16 Open data re-use of public
sector information |
+ ADDs 1-2
|Draft Directive amending Directive 2003/98/EC on re-use of public sector information
|Legal base||Article 114 TFEU; co-decision; QMV
|Departments||Cabinet Office and Justice
|Basis of consideration||Minister's letters of 28 March and 30 April 2013
|Previous Committee Reports||HC 86-xvi (2012-13), chapter 5 (24 October 2012); HC 428-lii (2010-12), chapter 7 (29 February 2012)
|Discussion in Council||Date to be agreed
|Committee's assessment||Legally important
16.1 The proposal forms part of the EU 2020 strategy to promote
growth in Europe's economies. The proposed Directive seeks to
unlock the economic potential of public sector information through
amending Directive 2003/98/EC on the re-use of public sector information
(the PSI Directive), which established a minimum set of rules
governing its re-use at European level. The Commission pointed
to a lack of awareness and inconsistency of approach across Member
States with respect to the 2003 Directive, which has hampered
the creation of cross-border information products and services.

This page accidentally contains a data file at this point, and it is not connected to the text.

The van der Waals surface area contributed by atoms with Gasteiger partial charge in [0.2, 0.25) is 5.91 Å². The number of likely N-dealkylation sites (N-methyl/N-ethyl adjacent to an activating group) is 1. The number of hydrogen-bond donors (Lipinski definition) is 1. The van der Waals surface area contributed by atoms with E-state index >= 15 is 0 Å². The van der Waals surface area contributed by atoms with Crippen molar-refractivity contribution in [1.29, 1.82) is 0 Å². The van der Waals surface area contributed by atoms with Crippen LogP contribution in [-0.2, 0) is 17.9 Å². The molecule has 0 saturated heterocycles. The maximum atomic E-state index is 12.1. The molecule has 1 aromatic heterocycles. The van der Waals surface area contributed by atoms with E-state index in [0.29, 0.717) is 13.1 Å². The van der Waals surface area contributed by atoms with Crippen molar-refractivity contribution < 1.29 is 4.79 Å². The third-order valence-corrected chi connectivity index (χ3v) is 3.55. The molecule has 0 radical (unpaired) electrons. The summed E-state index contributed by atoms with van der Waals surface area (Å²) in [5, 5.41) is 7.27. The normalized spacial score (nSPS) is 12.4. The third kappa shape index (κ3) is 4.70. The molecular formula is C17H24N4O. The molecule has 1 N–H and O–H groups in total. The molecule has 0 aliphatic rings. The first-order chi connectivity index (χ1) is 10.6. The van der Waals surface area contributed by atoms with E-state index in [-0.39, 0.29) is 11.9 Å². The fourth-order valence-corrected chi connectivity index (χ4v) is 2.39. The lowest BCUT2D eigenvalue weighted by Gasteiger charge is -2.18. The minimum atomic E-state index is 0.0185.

16.2 The key features of the proposal to amend
the Directive are as follows:
- to bring museums, libraries
and archives (including university libraries) within scope of
- to establish the principle that generally accessible
information should be made available for re-use;
- to provide that charges for re-use should in
general be limited to marginal costs, with some notable exceptions
(such as museums, libraries and archives); and
- to provide a redress mechanism for non-compliance
through an independent authority with binding decisions.
16.3 The Commission's proposal was generally
welcomed by the Government and is broadly in keeping with the
Government's policy and innovation in the areas of re-use, open
data and transparency. Many of the principles outlined in the
proposal are already embedded within the open data and public
sector information landscape in the UK.
16.4 The key issues that the UK wished to address
during the course of the negotiations were as follows: the principles
for making public sector information available for re-use; charging
by public sector bodies within the scope of the Directive; the
expansion of the scope to museums, libraries and archives (including
university libraries); the role of the independent authority with
regulatory powers; and the revised definition of public task.